AOC Rhum Martinique decree


A shrinking market share

Rums have a 11% share of the worldwide spirit market and are the third most sold spirit just behind whisky and brandy. On the other hand, it is the most sold spirit in among the clear spirits with following spirits being vodka and gin. 20% of the rum world production is sold on European markets.
For many years, rhum agricole has been facing two major difficulties:

  • a shrinking market share in France as spirit volumes are increasing.
  • a harsh competition in the rum market segment from traditional rums (molasse rums) with cheaper labour and raw material costs.

French sales has been divided by a factor 2 in 20 years, slipping from the equivalent of 135'000 hectolitres of pure alcohol (H.P.A.) in 1970 to 70'000 H.P.A. in 19901. Meanwhile, spirit sales increased from 850'900 H.P.A. in 1965 to 1'420'000 H.P.A. in 1990.

Putting specificity forward

AOC logoMartinique rhum agricole are more expensive to produce, due to the high cost of labour in Martinique, compared to neighbouring countries such as Jamaica, Cuba or Brazil. Molasses being by products and requiring less care in handling are also cheaper raw materials compared to fresh sugar cane juice. To protect Martinique rhum agricole, producers tried to create an image of a luxury product. The luxury notion would explain the higher price of Martinique rhum agricole. The decision to seek an A.O.C was made as early as 19752. The A.O.C's purpose was to extend the legal protection entitled to rums produced in French overseas regions.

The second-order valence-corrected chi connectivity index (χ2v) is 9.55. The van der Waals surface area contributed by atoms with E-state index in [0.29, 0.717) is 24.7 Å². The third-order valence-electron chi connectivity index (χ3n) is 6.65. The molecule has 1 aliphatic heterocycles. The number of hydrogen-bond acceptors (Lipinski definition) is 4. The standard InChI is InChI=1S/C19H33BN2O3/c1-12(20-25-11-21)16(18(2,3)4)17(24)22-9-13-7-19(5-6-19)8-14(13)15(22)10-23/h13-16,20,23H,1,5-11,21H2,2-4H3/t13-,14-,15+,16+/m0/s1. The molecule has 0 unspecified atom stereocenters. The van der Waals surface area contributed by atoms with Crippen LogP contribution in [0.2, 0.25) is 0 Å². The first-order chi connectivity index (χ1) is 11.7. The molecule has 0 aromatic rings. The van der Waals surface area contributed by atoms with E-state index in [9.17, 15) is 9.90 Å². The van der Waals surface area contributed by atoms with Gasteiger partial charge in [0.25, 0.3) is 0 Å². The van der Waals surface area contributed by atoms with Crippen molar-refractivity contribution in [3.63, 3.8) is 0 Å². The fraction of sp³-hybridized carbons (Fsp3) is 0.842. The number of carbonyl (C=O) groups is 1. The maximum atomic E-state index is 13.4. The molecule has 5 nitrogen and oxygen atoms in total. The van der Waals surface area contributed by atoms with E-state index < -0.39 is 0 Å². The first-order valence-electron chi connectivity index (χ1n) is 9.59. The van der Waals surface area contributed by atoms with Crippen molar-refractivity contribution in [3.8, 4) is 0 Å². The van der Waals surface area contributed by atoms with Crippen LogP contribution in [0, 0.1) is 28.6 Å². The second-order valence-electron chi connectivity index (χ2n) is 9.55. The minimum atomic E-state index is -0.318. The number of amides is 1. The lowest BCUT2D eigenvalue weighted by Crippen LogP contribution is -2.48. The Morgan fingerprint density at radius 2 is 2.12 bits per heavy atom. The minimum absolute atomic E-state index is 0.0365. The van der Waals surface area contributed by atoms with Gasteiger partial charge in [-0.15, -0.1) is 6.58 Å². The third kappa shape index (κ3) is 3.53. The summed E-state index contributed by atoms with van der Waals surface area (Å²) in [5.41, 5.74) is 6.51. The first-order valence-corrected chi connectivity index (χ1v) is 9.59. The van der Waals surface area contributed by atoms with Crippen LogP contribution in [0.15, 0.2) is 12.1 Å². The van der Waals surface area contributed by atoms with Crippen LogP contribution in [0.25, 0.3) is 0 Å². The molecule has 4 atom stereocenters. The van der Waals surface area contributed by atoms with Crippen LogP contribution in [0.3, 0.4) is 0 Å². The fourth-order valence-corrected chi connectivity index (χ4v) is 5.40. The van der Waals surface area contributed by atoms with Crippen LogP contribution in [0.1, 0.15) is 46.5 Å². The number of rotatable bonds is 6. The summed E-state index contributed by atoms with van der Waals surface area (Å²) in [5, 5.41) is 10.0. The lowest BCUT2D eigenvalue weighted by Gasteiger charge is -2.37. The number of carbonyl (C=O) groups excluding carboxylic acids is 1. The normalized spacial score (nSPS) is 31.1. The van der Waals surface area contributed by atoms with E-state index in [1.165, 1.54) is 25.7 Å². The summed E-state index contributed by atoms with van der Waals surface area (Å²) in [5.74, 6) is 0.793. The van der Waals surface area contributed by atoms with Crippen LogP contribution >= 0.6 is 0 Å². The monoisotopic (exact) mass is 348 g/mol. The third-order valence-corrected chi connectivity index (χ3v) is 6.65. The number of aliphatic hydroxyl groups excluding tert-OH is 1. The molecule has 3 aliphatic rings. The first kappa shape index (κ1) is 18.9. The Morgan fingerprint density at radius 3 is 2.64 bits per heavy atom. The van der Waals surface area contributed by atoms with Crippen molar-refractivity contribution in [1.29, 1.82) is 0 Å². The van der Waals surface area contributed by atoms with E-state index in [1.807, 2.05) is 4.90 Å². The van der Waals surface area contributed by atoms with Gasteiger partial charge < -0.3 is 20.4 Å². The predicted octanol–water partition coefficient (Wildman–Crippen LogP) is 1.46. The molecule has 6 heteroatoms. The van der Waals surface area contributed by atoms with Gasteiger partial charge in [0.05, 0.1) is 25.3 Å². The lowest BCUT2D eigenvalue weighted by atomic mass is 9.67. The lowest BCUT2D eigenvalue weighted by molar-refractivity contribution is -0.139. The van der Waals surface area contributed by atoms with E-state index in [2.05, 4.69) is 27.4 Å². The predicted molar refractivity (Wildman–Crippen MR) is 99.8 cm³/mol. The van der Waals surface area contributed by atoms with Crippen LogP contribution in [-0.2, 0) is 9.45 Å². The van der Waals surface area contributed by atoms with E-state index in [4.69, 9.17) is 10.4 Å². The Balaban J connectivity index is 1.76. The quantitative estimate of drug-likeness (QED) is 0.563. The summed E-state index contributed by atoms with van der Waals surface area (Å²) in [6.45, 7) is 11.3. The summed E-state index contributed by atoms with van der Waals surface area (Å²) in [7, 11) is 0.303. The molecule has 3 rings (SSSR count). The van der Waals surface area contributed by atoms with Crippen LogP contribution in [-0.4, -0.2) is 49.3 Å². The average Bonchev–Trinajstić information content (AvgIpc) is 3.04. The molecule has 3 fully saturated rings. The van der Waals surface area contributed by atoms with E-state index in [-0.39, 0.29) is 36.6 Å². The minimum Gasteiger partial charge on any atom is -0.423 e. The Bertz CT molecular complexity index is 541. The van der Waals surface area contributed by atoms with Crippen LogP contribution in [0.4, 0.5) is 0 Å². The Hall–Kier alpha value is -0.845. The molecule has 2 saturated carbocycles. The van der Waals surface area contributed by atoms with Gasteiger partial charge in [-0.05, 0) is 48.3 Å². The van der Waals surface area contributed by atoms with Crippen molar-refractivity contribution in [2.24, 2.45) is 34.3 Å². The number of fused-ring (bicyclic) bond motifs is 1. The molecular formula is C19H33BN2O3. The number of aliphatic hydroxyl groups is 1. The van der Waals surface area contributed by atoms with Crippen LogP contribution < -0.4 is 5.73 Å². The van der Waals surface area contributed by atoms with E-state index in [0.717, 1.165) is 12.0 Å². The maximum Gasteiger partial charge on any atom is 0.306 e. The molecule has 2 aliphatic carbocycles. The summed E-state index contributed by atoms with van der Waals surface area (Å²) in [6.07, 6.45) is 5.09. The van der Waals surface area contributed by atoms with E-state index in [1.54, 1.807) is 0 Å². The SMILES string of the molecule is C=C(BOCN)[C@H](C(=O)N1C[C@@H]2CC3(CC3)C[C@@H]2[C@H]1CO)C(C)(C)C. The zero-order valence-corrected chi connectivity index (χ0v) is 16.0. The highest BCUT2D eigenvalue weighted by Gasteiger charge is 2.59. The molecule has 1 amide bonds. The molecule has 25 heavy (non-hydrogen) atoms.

The A.O.C request did not succeed for technical reasons and in 1989 the FENARUM (National Federation of Rhum Producers) filled another request.
In 1993 an expert committee is designed to write the AOC specifications. This committee sets up geographical limits for cane cultivation and defines acceptable production techniques (distillation columns, ageing, fermentation, ...). As it is the case in most AOC specifications, these limitations did not exclude any current production but rather set new rules from current practices to make sure that rhum would always be produced the same way.

Publication of the A.O.C. decree

AOC martinique logo

In France, all laws and decrees as well as official texts are published in the Journal Officiel (equivalent to the London Gazette in the UK or the Federal Register in the US). The AOC decree enacting the AOC has been signed on November, 5 1996. It has been published in the Journal Officiel dated November, 8 1996 starting at page n° 16360. You can access the three pages of the decree:

 

 

(1) reference : Histoire du rhum - A Huetz de Lemps - p250.

(2) reference : Histoire du rhum - A Huetz de Lemps - p257.